iPads have ‘substantial potential’ to improve quality of life for care home residents.
Interest in the use of touchscreen technology to improve the quality of life for older people, and in particular those living with dementia, is growing.
But, according to researchers at the Association for Dementia Studies at the University of Worcester, until now there has been a dearth of systematic approaches to introducing and using touchscreen technology in care settings, as well as a lack of evidence based analysis of the benefits.
The researchers have been working with Anchor, England’s largest not-for-profit provider of housing and care for older people. In the largest systematic roll-out of iPads in care homes in England, Anchor has introduced tablets to 75% of its care homes (currently 63 homes across the country).
Researchers have used a range of methods to evaluate the approach and benefits of the roll-out. The findings reveal that if managed correctly, iPads have significant potential to enhance the quality of life of older people and particularly those living with dementia.
Dr Simon Evans, principal research fellow who led the research, said: “This is the first time we’ve seen iPads introduced within care settings in this kind of comprehensive, considered way and at this scale. Central to our findings is that just having the technology present isn’t enough. The key is how the iPads are introduced and used and the training and support provided to staff to make the most of their potential to enhance quality of life.
“If used in the right way iPads can make a big difference to people living with dementia. This represents an innovative and significant step in understanding the role technology plays in improving quality of life and wellbeing.
“Our report highlights best practice for introducing and using touchscreen technology in care settings in a way that can maximise the benefits.”
The evaluation identified some of the most useful apps for care staff to reassure, calm, interest and engage residents. Games like Pictionary and music apps can be used to bring groups together for fun or reminiscence.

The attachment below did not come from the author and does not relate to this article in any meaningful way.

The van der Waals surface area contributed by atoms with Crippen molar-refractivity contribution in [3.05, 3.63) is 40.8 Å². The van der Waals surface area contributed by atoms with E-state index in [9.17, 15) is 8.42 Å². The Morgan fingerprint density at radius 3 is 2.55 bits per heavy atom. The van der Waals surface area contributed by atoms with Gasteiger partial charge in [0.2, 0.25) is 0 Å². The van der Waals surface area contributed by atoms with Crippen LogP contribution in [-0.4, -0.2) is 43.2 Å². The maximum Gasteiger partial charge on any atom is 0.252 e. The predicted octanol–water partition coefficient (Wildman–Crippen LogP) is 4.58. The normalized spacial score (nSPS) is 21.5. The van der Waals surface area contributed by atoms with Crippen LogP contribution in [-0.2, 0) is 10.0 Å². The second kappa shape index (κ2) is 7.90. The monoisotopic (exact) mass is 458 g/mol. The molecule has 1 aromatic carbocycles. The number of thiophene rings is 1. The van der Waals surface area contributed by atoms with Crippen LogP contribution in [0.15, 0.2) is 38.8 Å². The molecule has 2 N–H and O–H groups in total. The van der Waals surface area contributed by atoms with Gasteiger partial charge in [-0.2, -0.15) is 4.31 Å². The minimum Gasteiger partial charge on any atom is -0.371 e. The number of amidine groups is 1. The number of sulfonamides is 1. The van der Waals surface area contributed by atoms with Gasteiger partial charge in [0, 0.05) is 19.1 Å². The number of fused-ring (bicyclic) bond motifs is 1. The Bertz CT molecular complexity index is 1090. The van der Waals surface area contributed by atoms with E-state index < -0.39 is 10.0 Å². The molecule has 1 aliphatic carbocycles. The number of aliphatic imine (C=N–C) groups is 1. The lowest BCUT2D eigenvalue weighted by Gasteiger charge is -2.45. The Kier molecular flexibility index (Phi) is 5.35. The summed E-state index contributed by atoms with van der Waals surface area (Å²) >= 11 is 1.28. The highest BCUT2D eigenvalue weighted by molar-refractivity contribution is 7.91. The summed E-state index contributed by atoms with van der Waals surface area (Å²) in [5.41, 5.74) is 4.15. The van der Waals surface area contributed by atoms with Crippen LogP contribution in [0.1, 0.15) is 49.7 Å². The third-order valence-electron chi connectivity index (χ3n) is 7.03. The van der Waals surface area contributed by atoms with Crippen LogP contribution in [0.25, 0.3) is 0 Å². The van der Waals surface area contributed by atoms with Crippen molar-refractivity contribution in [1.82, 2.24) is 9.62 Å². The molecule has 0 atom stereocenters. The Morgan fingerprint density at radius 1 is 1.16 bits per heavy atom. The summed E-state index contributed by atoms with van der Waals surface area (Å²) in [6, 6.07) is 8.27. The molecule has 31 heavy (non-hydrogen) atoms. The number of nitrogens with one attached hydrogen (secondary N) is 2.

Interestingly, in 98% of cases, iPads are being used to create new activities or develop existing ones – suggesting they are further enriching residents’ lives rather than simply digitising what homes were already providing. The iPads also allowed greater interaction between residents with 56% of staff able to involve ten or more residents in activities at one time. Interaction with relatives was also cited as a key benefit with 46% of staff involving family members through the use of iPads.
Joanne Laverty, a dementia specialist at Anchor said: “For us, it’s always about seeing the person before the dementia. That means everyone’s care is tailored to them, and activities and fun are central to that. As part of our Anchor Inspires model to deliver the best possible dementia care, we decided to introduce iPads across our care homes. Backed up with training and support for staff, it’s allowed us to explore an even greater range and breadth of ways for carers and families to connect with people living with dementia and ensure they get the most out of life.”